For some fund managers, one of the most difficult challenges related to the Alternative Investment Fund Managers Directive (AIFMD) will be to demonstrate that their risk management and portfolio management functions are independent of one another.
There are two things that every alternative investment fund (AIF) manager – whether EU-based or not – should know about risk management: it is central to achieving AIFMD compliance; and it must be kept independent of portfolio management.
The reality is that risk management is a critical pillar of AIFMD for a number of reasons. For one, the function is closely interconnected with other key functions such as valuation, reporting and operations and, as such, is a key component of ensuring the longer term sustainability and performance of the AIF and AIFM. The European Commission also hopes that stronger risk management will help to improve the stability of the sector overall while enhancing investor protection.
But the increased focus on risk management also reflects the increasing recognition that AIFs, in particular, are exposed to a wide range of risks including market risk, credit risk, business risk, counterparty risk and liquidity risk, just to name a few. AIFMD will, for instance, force the boards of AIFMs to define a risk appetite for each fund and put in place the appropriate mechanisms to measure these risks on a continual basis.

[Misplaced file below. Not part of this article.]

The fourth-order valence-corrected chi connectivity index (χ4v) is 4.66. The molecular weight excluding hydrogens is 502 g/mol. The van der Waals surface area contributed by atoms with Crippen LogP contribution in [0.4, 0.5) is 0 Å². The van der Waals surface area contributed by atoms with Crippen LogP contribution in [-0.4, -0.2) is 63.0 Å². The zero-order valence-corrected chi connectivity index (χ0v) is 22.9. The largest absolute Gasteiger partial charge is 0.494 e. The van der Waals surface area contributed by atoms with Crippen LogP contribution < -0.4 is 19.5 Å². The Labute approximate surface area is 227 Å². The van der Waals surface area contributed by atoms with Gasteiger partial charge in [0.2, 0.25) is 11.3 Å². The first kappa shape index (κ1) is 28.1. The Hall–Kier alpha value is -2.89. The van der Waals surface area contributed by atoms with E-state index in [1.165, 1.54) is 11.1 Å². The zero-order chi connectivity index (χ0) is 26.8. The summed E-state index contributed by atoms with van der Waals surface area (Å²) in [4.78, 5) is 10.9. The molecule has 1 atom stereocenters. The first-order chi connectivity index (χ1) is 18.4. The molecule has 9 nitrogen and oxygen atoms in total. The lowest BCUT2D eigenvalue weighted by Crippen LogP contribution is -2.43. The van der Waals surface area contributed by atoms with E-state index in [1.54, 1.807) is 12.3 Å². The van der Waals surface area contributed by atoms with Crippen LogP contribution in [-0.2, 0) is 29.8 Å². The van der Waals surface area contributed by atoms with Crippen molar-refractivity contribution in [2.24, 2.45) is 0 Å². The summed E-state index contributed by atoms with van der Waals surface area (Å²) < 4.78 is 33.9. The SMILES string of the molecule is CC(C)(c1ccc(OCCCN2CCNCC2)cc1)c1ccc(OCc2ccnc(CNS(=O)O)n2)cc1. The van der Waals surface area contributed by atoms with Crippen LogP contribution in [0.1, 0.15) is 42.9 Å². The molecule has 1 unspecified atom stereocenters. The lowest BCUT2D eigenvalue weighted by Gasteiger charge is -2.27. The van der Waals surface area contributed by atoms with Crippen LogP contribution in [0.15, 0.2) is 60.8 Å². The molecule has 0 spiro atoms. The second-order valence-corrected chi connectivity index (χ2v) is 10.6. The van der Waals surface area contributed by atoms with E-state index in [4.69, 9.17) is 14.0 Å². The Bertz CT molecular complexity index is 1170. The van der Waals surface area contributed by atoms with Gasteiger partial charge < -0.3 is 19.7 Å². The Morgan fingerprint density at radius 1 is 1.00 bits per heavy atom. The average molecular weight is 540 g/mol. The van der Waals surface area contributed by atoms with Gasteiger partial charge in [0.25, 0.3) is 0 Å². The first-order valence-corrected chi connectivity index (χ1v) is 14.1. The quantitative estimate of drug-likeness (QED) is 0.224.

For some managers, one of the most difficult challenges related to AIFMD will be in ensuring – and demonstrating – that their risk management and portfolio management functions are independent of one another. So where, historically, fund managers have traditionally provided both portfolio and risk management services, much activity is now underway to separate and delegate one or the other of these functions.
This has created significant challenges for managers. Those based within the EU are understandably focused on structuring their governance in a way that not only demonstrates independence, but also shows that the board is getting the right management information to make the right decisions in order to properly manage the risks of the fund. The big question, however, is how to demonstrate independence without hiring a significant number of new risk managers (or one risk manager for each entity).
Equally understandably, non-EU managers are putting most of their effort in this area towards demonstrating that their risk management happens outside of the EU and, therefore, is outside of the scope of AIFMD.
AIFMs looking to design and implement a robust and high-quality risk management framework as part of AIFMD will need to first identify and qualify the risk landscape associated with each individual AIF (as different investment strategies will often lead to different risk profiles).
Next, they will need to define the qualitative and quantitative risk appetite for each fund. As part of this approach, the AIFMs will use risk reports and ‘dashboards’ to monitor and compare actual risk to the pre-established appetite.
And finally, AIFMs will need to structure the appropriate mechanisms and monitoring systems as part of an ongoing risk management approach as a way of demonstrating that they have implemented sufficiently strong risk management processes.
The biggest take-away about risk management for AIFMD, however, is that it is not simply a ‘tick-box’ exercise. Indeed, if the activities, processes and governance that support your risk management policy don’t come together and actively work on a day-to-day basis for your organization, then the entire exercise is largely pointless.
And the time is now, as the risk management framework must be in place when applying for authorization.